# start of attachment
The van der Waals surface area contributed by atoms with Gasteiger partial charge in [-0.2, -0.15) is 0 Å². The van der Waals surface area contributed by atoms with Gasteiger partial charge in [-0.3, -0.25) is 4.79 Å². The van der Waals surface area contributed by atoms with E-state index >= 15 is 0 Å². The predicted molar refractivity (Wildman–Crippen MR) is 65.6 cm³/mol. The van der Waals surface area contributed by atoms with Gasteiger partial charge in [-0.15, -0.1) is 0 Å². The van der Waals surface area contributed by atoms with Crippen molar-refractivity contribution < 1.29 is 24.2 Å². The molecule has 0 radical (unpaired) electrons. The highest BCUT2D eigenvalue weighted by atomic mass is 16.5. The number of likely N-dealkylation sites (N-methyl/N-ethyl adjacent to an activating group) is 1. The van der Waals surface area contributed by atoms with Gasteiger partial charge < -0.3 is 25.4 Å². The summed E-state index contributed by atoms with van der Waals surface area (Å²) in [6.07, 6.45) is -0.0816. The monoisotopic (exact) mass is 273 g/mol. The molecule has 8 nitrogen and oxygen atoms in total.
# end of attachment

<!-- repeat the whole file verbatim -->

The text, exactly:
The van der Waals surface area contributed by atoms with Gasteiger partial charge in [-0.2, -0.15) is 0 Å². The van der Waals surface area contributed by atoms with Gasteiger partial charge in [-0.3, -0.25) is 4.79 Å². The van der Waals surface area contributed by atoms with E-state index >= 15 is 0 Å². The predicted molar refractivity (Wildman–Crippen MR) is 65.6 cm³/mol. The van der Waals surface area contributed by atoms with Gasteiger partial charge in [-0.15, -0.1) is 0 Å². The van der Waals surface area contributed by atoms with Crippen molar-refractivity contribution < 1.29 is 24.2 Å². The molecule has 0 radical (unpaired) electrons. The highest BCUT2D eigenvalue weighted by atomic mass is 16.5. The number of likely N-dealkylation sites (N-methyl/N-ethyl adjacent to an activating group) is 1. The van der Waals surface area contributed by atoms with Gasteiger partial charge < -0.3 is 25.4 Å². The summed E-state index contributed by atoms with van der Waals surface area (Å²) in [6.07, 6.45) is -0.0816. The monoisotopic (exact) mass is 273 g/mol. The molecule has 8 nitrogen and oxygen atoms in total.